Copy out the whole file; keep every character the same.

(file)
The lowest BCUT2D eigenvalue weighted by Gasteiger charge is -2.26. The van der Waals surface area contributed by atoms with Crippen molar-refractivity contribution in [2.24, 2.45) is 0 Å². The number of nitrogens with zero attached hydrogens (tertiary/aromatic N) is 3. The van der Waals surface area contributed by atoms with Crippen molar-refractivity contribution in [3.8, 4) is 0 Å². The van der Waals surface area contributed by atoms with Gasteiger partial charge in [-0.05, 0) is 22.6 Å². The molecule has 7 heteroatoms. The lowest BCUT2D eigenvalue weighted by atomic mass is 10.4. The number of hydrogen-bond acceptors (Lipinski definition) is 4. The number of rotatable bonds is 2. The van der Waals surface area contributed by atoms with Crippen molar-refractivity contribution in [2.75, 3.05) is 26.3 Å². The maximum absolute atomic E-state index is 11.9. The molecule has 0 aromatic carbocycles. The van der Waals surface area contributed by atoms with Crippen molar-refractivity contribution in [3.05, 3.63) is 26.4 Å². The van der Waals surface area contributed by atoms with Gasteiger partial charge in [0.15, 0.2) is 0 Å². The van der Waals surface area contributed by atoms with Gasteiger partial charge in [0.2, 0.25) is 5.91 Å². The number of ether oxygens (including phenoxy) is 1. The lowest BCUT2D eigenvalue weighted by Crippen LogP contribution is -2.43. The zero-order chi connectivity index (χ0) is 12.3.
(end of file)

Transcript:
The lowest BCUT2D eigenvalue weighted by Gasteiger charge is -2.26. The van der Waals surface area contributed by atoms with Crippen molar-refractivity contribution in [2.24, 2.45) is 0 Å². The number of nitrogens with zero attached hydrogens (tertiary/aromatic N) is 3. The van der Waals surface area contributed by atoms with Crippen molar-refractivity contribution in [3.8, 4) is 0 Å². The van der Waals surface area contributed by atoms with Gasteiger partial charge in [-0.05, 0) is 22.6 Å². The molecule has 7 heteroatoms. The lowest BCUT2D eigenvalue weighted by atomic mass is 10.4. The number of hydrogen-bond acceptors (Lipinski definition) is 4. The number of rotatable bonds is 2. The van der Waals surface area contributed by atoms with Crippen molar-refractivity contribution in [2.75, 3.05) is 26.3 Å². The maximum absolute atomic E-state index is 11.9. The molecule has 0 aromatic carbocycles. The van der Waals surface area contributed by atoms with Crippen molar-refractivity contribution in [3.05, 3.63) is 26.4 Å². The van der Waals surface area contributed by atoms with Gasteiger partial charge in [0.15, 0.2) is 0 Å². The van der Waals surface area contributed by atoms with Gasteiger partial charge in [0.2, 0.25) is 5.91 Å². The number of ether oxygens (including phenoxy) is 1. The lowest BCUT2D eigenvalue weighted by Crippen LogP contribution is -2.43. The zero-order chi connectivity index (χ0) is 12.3.